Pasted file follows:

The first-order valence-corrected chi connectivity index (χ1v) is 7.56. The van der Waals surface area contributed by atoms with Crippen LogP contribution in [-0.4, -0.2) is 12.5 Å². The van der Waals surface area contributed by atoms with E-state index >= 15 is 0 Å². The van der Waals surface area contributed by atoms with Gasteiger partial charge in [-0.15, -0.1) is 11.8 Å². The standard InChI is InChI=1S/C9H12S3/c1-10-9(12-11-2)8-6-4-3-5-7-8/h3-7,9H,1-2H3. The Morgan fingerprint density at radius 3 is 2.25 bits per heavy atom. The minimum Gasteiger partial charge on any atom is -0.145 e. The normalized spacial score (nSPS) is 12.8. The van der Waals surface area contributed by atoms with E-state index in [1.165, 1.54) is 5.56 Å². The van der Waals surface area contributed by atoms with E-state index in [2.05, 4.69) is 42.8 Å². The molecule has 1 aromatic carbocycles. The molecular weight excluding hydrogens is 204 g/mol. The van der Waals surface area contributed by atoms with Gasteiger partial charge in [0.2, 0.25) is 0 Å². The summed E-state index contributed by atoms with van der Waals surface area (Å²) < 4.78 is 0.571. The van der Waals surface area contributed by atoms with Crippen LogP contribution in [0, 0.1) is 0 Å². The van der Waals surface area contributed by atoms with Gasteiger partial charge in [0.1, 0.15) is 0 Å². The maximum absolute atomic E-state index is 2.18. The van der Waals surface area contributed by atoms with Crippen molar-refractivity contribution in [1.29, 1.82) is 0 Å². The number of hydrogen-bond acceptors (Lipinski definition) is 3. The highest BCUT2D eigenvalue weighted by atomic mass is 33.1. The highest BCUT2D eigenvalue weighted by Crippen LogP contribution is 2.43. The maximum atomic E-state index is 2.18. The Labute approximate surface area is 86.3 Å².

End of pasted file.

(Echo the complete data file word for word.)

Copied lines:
The first-order valence-corrected chi connectivity index (χ1v) is 7.56. The van der Waals surface area contributed by atoms with Crippen LogP contribution in [-0.4, -0.2) is 12.5 Å². The van der Waals surface area contributed by atoms with E-state index >= 15 is 0 Å². The van der Waals surface area contributed by atoms with Gasteiger partial charge in [-0.15, -0.1) is 11.8 Å². The standard InChI is InChI=1S/C9H12S3/c1-10-9(12-11-2)8-6-4-3-5-7-8/h3-7,9H,1-2H3. The Morgan fingerprint density at radius 3 is 2.25 bits per heavy atom. The minimum Gasteiger partial charge on any atom is -0.145 e. The normalized spacial score (nSPS) is 12.8. The van der Waals surface area contributed by atoms with E-state index in [1.165, 1.54) is 5.56 Å². The van der Waals surface area contributed by atoms with E-state index in [2.05, 4.69) is 42.8 Å². The molecule has 1 aromatic carbocycles. The molecular weight excluding hydrogens is 204 g/mol. The van der Waals surface area contributed by atoms with Gasteiger partial charge in [0.2, 0.25) is 0 Å². The summed E-state index contributed by atoms with van der Waals surface area (Å²) < 4.78 is 0.571. The van der Waals surface area contributed by atoms with Crippen LogP contribution in [0, 0.1) is 0 Å². The van der Waals surface area contributed by atoms with Gasteiger partial charge in [0.1, 0.15) is 0 Å². The maximum absolute atomic E-state index is 2.18. The van der Waals surface area contributed by atoms with Crippen molar-refractivity contribution in [1.29, 1.82) is 0 Å². The number of hydrogen-bond acceptors (Lipinski definition) is 3. The highest BCUT2D eigenvalue weighted by atomic mass is 33.1. The highest BCUT2D eigenvalue weighted by Crippen LogP contribution is 2.43. The maximum atomic E-state index is 2.18. The Labute approximate surface area is 86.3 Å².